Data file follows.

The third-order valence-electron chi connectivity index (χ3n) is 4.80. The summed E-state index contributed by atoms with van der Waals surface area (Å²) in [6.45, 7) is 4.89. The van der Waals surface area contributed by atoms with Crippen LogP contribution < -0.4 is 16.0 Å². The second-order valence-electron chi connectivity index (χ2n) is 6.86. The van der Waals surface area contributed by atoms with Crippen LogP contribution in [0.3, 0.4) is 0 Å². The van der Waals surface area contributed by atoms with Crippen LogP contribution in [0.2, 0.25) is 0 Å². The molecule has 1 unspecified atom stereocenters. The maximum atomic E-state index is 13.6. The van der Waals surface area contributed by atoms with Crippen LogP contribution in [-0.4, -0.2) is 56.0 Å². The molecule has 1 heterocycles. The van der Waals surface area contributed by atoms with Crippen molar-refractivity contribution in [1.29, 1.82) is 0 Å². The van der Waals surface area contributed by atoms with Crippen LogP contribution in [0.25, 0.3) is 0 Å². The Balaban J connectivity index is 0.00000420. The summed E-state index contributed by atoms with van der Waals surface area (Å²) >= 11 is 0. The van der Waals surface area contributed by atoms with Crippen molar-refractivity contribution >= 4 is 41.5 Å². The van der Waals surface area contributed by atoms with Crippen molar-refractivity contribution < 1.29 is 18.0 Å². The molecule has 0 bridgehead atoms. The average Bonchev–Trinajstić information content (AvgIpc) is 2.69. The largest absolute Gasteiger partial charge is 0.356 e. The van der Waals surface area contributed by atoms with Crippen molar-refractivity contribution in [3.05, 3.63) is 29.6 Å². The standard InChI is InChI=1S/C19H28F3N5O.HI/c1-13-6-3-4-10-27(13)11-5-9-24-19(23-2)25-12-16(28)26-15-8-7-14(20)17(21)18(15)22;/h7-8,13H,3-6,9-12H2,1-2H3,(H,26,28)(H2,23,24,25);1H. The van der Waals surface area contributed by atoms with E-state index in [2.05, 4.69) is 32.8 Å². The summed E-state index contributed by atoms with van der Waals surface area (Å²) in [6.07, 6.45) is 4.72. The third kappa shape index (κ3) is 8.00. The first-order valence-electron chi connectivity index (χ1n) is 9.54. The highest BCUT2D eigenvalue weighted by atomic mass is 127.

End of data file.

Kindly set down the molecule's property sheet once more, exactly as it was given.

The third-order valence-electron chi connectivity index (χ3n) is 4.80. The summed E-state index contributed by atoms with van der Waals surface area (Å²) in [6.45, 7) is 4.89. The van der Waals surface area contributed by atoms with Crippen LogP contribution < -0.4 is 16.0 Å². The second-order valence-electron chi connectivity index (χ2n) is 6.86. The van der Waals surface area contributed by atoms with Crippen LogP contribution in [0.3, 0.4) is 0 Å². The van der Waals surface area contributed by atoms with Crippen LogP contribution in [0.2, 0.25) is 0 Å². The molecule has 1 unspecified atom stereocenters. The maximum atomic E-state index is 13.6. The van der Waals surface area contributed by atoms with Crippen LogP contribution in [-0.4, -0.2) is 56.0 Å². The molecule has 1 heterocycles. The van der Waals surface area contributed by atoms with Crippen molar-refractivity contribution in [1.29, 1.82) is 0 Å². The van der Waals surface area contributed by atoms with Crippen LogP contribution in [0.25, 0.3) is 0 Å². The Balaban J connectivity index is 0.00000420. The summed E-state index contributed by atoms with van der Waals surface area (Å²) >= 11 is 0. The van der Waals surface area contributed by atoms with Crippen molar-refractivity contribution >= 4 is 41.5 Å². The van der Waals surface area contributed by atoms with Crippen molar-refractivity contribution < 1.29 is 18.0 Å². The molecule has 0 bridgehead atoms. The average Bonchev–Trinajstić information content (AvgIpc) is 2.69. The largest absolute Gasteiger partial charge is 0.356 e. The van der Waals surface area contributed by atoms with Crippen molar-refractivity contribution in [3.05, 3.63) is 29.6 Å². The standard InChI is InChI=1S/C19H28F3N5O.HI/c1-13-6-3-4-10-27(13)11-5-9-24-19(23-2)25-12-16(28)26-15-8-7-14(20)17(21)18(15)22;/h7-8,13H,3-6,9-12H2,1-2H3,(H,26,28)(H2,23,24,25);1H. The van der Waals surface area contributed by atoms with E-state index in [2.05, 4.69) is 32.8 Å². The summed E-state index contributed by atoms with van der Waals surface area (Å²) in [6.07, 6.45) is 4.72. The third kappa shape index (κ3) is 8.00. The first-order valence-electron chi connectivity index (χ1n) is 9.54. The highest BCUT2D eigenvalue weighted by atomic mass is 127.